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Saving money on heating

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Saving money on heating

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Old 01-21-06, 11:53 AM
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Wearing a balaclava + 2 sheets of regular bedding + 1 Vellux bed cloth = Low cost sleeping enjoyment.

For those of you who don't know, San Diego CAN get cold during the nights. I think it was about 40-45 degrees last night. I know. I know. Boo. Hoo. But for someone like me who doesn't have heating in my apartment, my place can get freakin cold. Since I'm on a budget and I don't want to use the provided electric heater, I've resorted to using my balaclava that I would normally wear for cold weather riding.
A normal winter hat just slides off during sleep, but since a balaclava fully encloses one's head, it's ensured to stay on during the cold nights.

I just thought this tip can help someone else with the heating bill.
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Old 01-21-06, 11:58 AM
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This tip will help with someone who lives in mild weather climates with warm days and cool nights. I don't think someone on the Northeast would want to try this, though it can help with $$$ if your poor like me.
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Old 01-21-06, 12:03 PM
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My best friend lives in San Diego. Sometimes she starts whimpering about how cold she is but I don't give her any sympathy.
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Old 01-21-06, 12:14 PM
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Originally Posted by Roody
My best friend lives in San Diego. Sometimes she starts whimpering about how cold she is but I don't give her any sympathy.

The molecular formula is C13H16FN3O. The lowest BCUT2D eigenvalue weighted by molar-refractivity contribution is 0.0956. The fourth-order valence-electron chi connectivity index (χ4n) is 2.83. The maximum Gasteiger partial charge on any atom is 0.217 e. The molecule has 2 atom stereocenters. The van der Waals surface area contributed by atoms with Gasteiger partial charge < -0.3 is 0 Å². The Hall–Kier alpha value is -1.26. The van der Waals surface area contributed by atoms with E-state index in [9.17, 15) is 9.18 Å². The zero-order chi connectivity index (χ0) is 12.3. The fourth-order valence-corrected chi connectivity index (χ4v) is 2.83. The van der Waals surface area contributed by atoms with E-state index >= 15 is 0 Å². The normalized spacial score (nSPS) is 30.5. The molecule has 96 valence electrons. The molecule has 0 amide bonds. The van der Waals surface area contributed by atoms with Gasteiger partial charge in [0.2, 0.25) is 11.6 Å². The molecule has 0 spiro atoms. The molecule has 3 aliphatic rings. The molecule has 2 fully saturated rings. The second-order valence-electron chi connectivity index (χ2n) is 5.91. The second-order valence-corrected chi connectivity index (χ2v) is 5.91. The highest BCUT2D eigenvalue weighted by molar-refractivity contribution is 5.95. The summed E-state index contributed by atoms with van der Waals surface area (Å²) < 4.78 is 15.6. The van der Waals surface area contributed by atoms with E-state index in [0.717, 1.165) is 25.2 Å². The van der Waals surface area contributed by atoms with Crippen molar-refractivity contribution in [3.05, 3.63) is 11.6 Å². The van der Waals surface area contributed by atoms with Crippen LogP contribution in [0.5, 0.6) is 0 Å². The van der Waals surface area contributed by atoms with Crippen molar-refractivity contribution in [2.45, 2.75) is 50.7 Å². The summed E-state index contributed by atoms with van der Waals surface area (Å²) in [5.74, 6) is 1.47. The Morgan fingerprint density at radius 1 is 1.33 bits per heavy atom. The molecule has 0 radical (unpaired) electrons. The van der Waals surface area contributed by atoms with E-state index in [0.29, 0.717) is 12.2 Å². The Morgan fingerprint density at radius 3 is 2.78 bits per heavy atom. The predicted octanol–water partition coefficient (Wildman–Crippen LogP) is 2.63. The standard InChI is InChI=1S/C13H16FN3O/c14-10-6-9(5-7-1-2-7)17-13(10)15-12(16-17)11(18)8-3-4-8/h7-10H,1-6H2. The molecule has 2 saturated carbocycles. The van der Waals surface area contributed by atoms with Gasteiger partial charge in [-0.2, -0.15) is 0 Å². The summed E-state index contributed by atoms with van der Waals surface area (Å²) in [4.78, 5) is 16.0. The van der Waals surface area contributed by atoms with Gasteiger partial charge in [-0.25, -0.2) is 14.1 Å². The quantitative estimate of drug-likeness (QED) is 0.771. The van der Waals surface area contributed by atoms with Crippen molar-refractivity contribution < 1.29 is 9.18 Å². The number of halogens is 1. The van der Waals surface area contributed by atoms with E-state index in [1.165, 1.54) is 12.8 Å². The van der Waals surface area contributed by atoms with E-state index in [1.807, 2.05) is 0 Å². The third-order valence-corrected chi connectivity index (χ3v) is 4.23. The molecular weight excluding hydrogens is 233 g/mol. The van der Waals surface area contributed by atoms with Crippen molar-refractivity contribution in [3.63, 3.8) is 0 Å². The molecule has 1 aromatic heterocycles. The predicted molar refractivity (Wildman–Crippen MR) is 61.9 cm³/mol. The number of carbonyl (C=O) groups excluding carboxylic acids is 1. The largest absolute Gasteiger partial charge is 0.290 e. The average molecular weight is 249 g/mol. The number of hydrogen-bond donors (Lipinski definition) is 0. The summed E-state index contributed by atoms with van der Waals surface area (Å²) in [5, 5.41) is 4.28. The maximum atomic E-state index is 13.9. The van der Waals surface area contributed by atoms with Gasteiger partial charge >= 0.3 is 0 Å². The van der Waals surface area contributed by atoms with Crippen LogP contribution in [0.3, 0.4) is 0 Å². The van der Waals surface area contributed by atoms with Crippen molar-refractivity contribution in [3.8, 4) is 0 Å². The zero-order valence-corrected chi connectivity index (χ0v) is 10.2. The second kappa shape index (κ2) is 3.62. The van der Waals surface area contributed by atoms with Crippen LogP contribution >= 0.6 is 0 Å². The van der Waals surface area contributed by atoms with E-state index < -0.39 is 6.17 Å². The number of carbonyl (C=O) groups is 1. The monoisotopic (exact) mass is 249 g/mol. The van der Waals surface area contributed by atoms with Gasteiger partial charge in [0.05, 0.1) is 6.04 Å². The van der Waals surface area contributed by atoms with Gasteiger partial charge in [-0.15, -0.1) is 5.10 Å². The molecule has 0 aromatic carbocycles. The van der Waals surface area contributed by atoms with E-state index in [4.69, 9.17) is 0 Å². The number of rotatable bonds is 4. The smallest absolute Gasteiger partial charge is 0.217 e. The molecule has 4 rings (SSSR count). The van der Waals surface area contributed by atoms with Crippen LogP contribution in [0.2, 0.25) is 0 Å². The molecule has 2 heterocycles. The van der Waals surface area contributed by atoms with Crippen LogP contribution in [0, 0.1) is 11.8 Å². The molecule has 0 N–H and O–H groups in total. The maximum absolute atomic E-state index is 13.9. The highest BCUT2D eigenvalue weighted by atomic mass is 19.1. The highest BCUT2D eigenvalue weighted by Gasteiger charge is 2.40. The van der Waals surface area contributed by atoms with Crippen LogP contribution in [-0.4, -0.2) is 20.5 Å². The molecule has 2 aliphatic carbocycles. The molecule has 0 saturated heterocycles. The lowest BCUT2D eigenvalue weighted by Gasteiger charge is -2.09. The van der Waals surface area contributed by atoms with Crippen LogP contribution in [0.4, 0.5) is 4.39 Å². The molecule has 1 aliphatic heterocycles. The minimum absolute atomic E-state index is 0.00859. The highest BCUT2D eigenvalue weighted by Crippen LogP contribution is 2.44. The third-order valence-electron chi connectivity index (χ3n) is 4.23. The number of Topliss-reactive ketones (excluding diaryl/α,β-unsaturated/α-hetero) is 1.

Rightly so, the only reason I moved to San Diego was because of the weather. I've learned to live cheaply by not having to pay for heating.
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Old 01-21-06, 05:37 PM
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Have you tried a ceramic heater? Try this website- they have radient heaters as well as ceramic heaters: http://www.improvementscatalog.com/h...1-Heaters.html

If you have a ceiling fan, you have to reverse the fan during the winter months so it blows the heat back down. If you get the ceramic heater/humidifier, and you use it with the ceiling fan, that may help.

Also, get some track suits. People for some reason want to walk around in their underwear instead of doing the simple stuff like put on a sweatsuit and socks. You can also get a heavy robe to wear in the evenings when you're chillin at home. When I'm cold in the evenings, I'll change into my night clothes and put on this big heavy cotton robe I got from Target, and I'll slip on some socks. It works every time.

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Old 01-21-06, 05:39 PM
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Oh, and electric blankets work wonders. I had an electric blanket for years in Chicago-toasty warm every time!

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Old 01-21-06, 05:42 PM
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if i didn't live with anyone, i'd never use the heater. a sweater, sweat pants, and wool socks is really all you need. my father never used heat either and there was a few times in our house that you could see your breath. i've had cheapness ingrained in me from an early age.